Kenya has become the first messenger RNA (mRNA) hub in Africa after agreeing to host biotechnology company Moderna.
Moderna Monday announced that, with the help of the United States government, it will invest USD500 million (about Sh57 billion) which is expected to cater for the production of about 500 million vaccine doses for the African continent.
The manufacturing company will start by producing drug substances that will be used in the manufacture of different vaccine types such as those for HIV, cancer and even Covid-19.
Later, the company will broaden its scope to a fill and finish design as well as the packaging of the vaccines, Moderna said in a statement.
"This partnership is a testament to the capabilities of our community and our commitment to technological innovation. Moderna's investment in Kenya will help advance equitable global vaccine access and is emblematic of the structural developments that will enable Africa to become an engine of sustainable global growth," said President Uhuru Kenyatta in a statement.
He said that it is “great news” to the country since Moderna is a pioneer company in mRNA technology that will provide an opportunity for the country to be a “centre of excellence”.
“mRNA is the latest technology that is not only used in the making of Covid-19 vaccines but also other vaccines for other diseases. We are looking forward to having the facility in the country as it will enable technology transfer not only for Kenya but also the African continent,” he said.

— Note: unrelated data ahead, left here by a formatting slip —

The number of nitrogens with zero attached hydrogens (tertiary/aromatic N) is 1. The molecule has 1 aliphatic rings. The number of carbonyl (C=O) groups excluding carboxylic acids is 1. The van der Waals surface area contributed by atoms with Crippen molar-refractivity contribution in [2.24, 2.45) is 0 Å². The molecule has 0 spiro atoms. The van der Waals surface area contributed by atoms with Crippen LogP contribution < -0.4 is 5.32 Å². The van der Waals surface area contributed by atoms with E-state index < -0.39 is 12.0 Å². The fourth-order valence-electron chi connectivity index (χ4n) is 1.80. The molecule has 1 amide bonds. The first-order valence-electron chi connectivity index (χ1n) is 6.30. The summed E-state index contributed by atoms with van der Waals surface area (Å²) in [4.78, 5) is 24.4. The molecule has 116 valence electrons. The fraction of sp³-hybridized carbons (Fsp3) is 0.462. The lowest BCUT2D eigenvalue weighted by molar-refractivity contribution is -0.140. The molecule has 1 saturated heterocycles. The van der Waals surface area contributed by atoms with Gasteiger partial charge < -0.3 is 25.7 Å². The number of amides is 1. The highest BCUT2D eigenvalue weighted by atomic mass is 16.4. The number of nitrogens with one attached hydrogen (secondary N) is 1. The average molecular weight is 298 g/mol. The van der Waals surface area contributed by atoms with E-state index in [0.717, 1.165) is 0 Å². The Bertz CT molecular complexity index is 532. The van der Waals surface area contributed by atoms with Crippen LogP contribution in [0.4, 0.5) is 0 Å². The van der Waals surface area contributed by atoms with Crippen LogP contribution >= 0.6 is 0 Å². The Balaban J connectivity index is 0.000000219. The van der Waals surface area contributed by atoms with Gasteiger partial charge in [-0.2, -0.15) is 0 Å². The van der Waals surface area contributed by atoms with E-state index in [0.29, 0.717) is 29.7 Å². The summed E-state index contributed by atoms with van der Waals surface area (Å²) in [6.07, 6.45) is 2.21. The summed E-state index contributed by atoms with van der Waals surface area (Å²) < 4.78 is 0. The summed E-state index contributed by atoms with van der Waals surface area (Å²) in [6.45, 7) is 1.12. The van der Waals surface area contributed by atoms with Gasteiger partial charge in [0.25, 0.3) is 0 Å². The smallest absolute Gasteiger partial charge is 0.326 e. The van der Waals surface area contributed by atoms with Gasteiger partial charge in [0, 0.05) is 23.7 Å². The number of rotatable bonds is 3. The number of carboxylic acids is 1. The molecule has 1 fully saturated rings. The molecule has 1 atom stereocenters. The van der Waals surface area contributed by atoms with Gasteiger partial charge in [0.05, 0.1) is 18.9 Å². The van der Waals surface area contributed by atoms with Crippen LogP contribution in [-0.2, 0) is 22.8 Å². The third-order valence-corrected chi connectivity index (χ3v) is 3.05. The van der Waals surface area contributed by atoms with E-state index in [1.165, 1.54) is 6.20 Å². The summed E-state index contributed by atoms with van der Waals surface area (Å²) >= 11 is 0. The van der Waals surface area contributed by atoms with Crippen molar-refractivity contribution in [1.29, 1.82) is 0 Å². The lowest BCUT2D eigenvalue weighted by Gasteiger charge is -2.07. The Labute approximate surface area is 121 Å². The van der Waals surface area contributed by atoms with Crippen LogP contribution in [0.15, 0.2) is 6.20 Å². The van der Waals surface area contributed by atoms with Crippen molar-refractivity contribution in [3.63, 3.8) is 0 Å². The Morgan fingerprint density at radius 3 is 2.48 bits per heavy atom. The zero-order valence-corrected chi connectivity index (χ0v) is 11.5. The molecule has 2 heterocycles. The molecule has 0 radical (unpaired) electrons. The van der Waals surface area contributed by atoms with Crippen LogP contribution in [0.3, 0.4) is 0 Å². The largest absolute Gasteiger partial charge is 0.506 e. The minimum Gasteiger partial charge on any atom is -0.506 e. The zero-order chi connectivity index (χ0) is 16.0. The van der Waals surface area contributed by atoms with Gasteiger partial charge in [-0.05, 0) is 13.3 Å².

“This will also be an opportunity for Kenyans to get more jobs and investments since the company is in the private sector,” he added.
Moderna’s chief executive Stéphane Bancel said in a statement that the partnership with Kenya is a solution to the inequity witnessed in terms of Covid-19 vaccines distribution globally.
"Battling the Covid-19 pandemic over the last two years has provided a reminder of the work that must be done to ensure global health equity. With our mRNA global public health vaccine programme including our vaccine programmes against HIV and Nipah virus, and with this partnership with the Republic of Kenya, the African Union and the US government, we believe that this step will become one of many on a journey to ensure sustainable access to transformative mRNA innovation on the African continent and positively impact public health,” he said.
Open to partnerships
Health Cabinet Secretary Mutahi Kagwe said that the country is open to such partnerships and appreciates Moderna in building local manufacturing capacity.
“This will ensure as a country and region we can quickly respond to health demands requiring vaccine commodities," he said.
This also follows an announcement by the World Health Organisation on February 18 that six African countries, Kenya included, were to receive technologies that will help in producing mRNA vaccines such as Moderna and Pfizer.
The country also had plans to come up with a local vaccines manufacturing company called the Kenya Biovax Limited, which will be located in Embakasi, Nairobi.
In December last year, Mr Kagwe announced board members of the Kenya Biovax Limited.
The national Covid-19 vaccines task force chairman Willis Akhwale told the Nation that the Moderna company will complement the Kenya Biovax Institute.
“We must look at Biovax as a broader aspect and it will cater for health products and technologies. Either way, for Biovax to run, it will need an active pharmaceutical ingredient that the country was to import. Moderna having a facility here may support it in acquiring that,” he said.